At the end of the decade, after over a quarter-century in orbit, the International Space Station (ISS) is planned to be decommissioned by NASA in order for the agency to focus on deep-space exploration, lunar flights, and journeys to Mars. That leaves low-Earth orbit, the layer 250 miles above the atmosphere, as the next frontier in commercial space enterprises. NASA seems all for it, supporting private developers via grants that promise to set off a gold rush of scientific research—and tourism.
“There will be at least one, maybe two, private space stations in the next 5 to 10 years,” says Tom Shelley, president of Space Adventures, which has been placing civilians on the ISS since 2001. But while he’s confident of the timeline, specifics remain vague. “Just exactly how big and their exact format is too early to tell,” he adds.
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Cryptocurrency entrepreneur Jed McCaleb has founded Vast Space, a California start-up aiming to be first off the launchpad. In 2025, the outfit plans to send the Haven-1 module into orbit atop a SpaceX Falcon 9 as the inaugural segment of a new station. A SpaceX Dragon capsule mounted on another Falcon rocket (chartered by Vast) will then dock with Haven-1 so four tourist-astronauts can stay a few days.
Haven-1 will measure a modest 12 feet by 36 feet, but Vast also plans to build a “330-foot-long, multi-module, spinning artificial-gravity space station,” according to CEO Max Haot.
“Our focus is to crack the problem of artificial gravity and to make science fiction a reality.”
The competition includes other start-ups as well as established aerospace firms—Northrop Grumman could begin construction on a station as early as 2027, with its initial phase supporting four astronauts—and combinations of both. Colorado-based Voyager Space is joining forces with Airbus Defense to develop, build, and operate Starlab, a continuously crewed outpost slated to deploy from a single heavy-lift rocket before the ISS is decommissioned. Hilton Hotels is designing the astronaut suites.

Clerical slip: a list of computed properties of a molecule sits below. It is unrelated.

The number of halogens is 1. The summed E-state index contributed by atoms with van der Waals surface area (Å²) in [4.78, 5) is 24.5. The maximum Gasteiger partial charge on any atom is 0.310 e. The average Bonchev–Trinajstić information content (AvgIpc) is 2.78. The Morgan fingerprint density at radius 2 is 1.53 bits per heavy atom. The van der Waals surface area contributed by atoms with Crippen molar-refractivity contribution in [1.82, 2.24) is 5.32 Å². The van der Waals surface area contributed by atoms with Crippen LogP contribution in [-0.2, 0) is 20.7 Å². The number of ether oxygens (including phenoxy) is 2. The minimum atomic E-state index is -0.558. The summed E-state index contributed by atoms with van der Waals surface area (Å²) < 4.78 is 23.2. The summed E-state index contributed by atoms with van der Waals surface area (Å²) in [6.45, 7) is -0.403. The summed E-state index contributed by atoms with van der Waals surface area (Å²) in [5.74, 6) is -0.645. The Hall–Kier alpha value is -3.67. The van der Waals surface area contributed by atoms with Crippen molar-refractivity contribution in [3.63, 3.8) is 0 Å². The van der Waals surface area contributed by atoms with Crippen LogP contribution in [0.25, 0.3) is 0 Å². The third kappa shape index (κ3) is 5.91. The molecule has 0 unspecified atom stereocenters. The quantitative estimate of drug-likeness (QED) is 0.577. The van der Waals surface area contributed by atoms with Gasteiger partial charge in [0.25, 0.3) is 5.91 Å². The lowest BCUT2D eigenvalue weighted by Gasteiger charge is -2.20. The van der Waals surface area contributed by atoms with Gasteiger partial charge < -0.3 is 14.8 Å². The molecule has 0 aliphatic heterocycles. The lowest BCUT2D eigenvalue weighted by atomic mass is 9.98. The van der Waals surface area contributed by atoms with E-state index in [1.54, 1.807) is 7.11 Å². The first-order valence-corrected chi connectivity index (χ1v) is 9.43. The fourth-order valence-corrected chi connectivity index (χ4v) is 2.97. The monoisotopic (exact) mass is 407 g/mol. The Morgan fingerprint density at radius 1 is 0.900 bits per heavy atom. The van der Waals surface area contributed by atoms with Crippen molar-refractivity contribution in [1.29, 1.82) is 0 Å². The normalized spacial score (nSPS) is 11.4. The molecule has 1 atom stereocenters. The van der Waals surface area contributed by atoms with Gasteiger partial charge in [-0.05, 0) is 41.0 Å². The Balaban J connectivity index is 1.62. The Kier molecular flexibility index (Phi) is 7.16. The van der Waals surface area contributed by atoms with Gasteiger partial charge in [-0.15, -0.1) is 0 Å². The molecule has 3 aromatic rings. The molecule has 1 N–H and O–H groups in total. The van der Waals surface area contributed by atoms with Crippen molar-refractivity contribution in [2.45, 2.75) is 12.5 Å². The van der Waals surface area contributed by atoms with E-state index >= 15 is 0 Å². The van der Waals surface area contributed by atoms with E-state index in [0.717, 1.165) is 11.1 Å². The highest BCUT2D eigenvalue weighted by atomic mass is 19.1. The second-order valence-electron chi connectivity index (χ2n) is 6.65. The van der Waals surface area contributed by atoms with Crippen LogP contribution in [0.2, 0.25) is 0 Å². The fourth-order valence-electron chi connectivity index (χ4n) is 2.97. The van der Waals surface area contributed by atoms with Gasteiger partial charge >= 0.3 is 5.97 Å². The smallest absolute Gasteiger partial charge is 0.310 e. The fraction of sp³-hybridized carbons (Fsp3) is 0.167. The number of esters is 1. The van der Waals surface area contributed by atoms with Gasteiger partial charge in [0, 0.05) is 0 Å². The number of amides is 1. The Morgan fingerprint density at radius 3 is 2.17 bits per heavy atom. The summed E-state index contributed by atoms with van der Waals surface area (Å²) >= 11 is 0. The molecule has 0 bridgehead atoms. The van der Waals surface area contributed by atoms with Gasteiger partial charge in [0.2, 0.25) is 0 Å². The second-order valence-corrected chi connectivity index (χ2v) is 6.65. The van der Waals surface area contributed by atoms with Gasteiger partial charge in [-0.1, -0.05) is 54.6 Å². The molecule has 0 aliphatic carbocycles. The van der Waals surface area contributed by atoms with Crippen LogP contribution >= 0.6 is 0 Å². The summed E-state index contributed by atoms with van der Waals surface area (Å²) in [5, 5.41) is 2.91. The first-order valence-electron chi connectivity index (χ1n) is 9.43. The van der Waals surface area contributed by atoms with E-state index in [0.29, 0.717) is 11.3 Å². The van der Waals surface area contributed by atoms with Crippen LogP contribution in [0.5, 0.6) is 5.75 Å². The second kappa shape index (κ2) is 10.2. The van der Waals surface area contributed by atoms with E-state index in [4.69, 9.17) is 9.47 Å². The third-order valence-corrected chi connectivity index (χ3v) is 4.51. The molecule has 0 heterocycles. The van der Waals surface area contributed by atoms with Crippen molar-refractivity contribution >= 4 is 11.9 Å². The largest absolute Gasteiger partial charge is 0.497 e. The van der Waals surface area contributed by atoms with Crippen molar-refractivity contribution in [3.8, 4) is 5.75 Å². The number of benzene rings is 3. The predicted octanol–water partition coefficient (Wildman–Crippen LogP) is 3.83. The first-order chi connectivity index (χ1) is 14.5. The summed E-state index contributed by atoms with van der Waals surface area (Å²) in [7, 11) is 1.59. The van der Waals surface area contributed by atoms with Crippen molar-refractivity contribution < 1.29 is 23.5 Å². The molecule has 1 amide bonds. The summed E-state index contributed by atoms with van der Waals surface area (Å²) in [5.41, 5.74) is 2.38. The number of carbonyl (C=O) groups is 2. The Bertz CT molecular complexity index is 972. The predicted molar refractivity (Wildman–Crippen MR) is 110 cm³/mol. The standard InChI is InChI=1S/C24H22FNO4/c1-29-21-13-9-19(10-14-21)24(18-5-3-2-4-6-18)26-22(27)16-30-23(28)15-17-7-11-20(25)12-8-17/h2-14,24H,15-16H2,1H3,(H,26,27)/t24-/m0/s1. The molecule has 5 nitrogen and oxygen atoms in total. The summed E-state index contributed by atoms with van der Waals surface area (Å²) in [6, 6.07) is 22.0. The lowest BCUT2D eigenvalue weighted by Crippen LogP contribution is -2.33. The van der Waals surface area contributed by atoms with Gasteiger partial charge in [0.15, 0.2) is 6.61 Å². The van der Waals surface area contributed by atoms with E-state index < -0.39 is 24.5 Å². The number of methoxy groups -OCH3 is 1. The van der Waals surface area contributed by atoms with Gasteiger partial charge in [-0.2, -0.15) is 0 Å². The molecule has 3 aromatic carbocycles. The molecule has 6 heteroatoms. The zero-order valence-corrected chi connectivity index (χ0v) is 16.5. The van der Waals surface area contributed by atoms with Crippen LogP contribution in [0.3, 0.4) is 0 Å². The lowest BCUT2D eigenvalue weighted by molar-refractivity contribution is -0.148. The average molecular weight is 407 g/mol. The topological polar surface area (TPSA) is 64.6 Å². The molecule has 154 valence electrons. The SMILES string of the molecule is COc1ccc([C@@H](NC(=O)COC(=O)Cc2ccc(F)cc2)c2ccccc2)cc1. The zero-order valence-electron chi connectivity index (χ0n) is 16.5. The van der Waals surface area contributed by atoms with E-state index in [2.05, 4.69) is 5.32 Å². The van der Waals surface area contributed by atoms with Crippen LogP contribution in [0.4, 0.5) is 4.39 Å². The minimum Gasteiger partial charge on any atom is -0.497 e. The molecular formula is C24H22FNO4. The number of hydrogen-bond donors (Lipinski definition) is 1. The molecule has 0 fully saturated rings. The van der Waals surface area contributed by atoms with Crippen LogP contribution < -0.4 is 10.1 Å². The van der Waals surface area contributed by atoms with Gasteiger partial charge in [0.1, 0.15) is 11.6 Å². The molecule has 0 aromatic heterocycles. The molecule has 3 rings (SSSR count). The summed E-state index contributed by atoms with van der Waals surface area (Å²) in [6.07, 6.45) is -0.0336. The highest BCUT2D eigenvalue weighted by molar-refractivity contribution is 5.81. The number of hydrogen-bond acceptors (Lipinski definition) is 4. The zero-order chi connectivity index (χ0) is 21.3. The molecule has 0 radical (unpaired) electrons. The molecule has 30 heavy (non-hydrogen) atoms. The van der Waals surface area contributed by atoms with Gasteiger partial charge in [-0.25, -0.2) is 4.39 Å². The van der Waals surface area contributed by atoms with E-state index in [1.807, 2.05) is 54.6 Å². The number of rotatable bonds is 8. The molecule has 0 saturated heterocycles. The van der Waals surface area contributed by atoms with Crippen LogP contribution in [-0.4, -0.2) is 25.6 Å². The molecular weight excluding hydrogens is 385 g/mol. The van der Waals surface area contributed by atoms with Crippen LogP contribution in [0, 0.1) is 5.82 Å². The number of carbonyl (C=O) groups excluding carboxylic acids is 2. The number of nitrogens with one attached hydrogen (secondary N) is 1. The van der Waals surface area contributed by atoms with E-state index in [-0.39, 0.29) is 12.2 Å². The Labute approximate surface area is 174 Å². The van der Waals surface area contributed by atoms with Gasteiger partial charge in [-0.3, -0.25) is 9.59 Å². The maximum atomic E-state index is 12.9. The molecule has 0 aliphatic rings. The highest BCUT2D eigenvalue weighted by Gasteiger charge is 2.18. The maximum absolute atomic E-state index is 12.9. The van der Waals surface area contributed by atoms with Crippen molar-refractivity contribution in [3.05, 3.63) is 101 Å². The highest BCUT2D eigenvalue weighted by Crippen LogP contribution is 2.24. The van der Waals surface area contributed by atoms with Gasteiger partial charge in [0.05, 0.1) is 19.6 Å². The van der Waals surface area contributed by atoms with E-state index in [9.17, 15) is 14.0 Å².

Sierra Space, also based in Colorado, is partnering with Jeff Bezos’s Blue Origin, Boeing, and the infrastructure specialists at Redwire to launch a “mixed-use business park” called Orbital Reef, which it hopes to establish by 2027. The plan is for it to house a hotel, restaurant, and labs for testing products in microgravity.
Meanwhile, Axiom Space is teaming with SpaceX, targeting 2026 to debut the early stages of its station, which will include Philippe Starck–designed crew accommodations and be available to everyone from governments to entrepreneurs exploring new research-and-development opportunities in the neighborhood, as it were.
Tourism, it should be noted, will always be secondary to government-sponsored missions. “The space station is in orbit for 365 days per year, so operators need to find the best business case,” says Shelley, pointing out that “some of the developers couldn’t care less about private citizens, while others are super interested in what they can bring.”
Vast is in the latter camp, says Haot, though the term “space tourist” irks him. “These are private individuals who are real adventurers, more interested in furthering humanity’s understanding of space than going to a hotel in orbit.” The reality, though, will more likely be equal measures of both—and really, what’s wrong with wanting to enjoy a martini at a beautiful hotel bar in space?
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